Frankenstein: The text that arguably spawned the science fiction genre and cemented a large part of what horror is about, acting as a bridge between The Gothic of the late 18th Century and the more familiar works of the Victorian Age, Frankenstein is a fascinating story of hubris, mad science and rejection.
Dracula: Arguably the most famous vampire novel of them all, though far from the first, Dracula is also Bram Stoker’s finest story being more streamlined and evocative than any of his other work. Based on a ‘found footage’ technique common in Victorian Gothic, the novel consists of diary entries and correspondence that spins out a rich tapestry telling a tale so familiar that its become the lingua franca of vampire tales. Despite this it remains the seminal work in the traditional vampire genre, full of sensuality and horror.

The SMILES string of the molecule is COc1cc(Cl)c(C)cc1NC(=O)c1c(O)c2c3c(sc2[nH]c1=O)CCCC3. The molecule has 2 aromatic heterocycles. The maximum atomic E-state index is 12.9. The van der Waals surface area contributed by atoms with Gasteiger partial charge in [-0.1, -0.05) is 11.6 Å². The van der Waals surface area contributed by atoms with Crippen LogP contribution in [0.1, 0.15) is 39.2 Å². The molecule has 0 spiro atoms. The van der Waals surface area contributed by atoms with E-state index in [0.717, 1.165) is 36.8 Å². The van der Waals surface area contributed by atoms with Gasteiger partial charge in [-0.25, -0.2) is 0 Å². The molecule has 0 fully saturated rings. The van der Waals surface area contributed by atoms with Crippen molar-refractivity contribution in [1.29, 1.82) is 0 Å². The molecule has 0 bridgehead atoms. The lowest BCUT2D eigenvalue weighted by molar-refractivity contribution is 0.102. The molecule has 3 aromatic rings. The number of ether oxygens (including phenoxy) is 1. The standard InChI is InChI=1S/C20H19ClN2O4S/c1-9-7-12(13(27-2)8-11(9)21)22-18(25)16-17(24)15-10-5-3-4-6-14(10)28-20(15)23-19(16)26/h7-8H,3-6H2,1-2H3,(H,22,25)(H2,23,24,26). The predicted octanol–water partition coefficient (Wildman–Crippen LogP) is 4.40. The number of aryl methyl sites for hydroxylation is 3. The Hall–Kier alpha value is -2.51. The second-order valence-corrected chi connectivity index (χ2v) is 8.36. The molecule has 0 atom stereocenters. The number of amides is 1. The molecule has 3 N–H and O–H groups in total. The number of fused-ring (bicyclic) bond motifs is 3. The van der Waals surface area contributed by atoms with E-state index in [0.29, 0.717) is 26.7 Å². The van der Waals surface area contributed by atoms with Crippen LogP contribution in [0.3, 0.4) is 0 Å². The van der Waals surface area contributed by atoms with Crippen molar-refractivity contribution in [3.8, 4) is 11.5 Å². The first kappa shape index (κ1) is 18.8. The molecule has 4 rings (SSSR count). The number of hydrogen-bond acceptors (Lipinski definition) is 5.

The Woman in Black: Susan Hill’s classic tale of angry ghosts, the Woman in Black is a throw back to the age of M.R. James, told in a fashion that starkly captures women’s madness and anger. It’s a moving, involved tale that delves deep into the cruelties of child death and is highly affecting.
Lost Souls: A modern vampire story, one deeply rooted in the Goth scene, Lost Souls concerns a young man’s quest for identity, and family. There’s a strong sense of ‘American wilderness’ to the novel, and the horror arises as much from the alienation of the Goths and their desire for self destruction (even if they don’t actively realise that’s what they desire) as the acts of the vampires.
Coraline: Neil Gaiman’s story about a girl who discovers another ‘family’ on the other side of a doorway. This is a children’s story, but none the less terrifying for that, especially if you’re a parent. You’ll never look at black buttons in the same way again.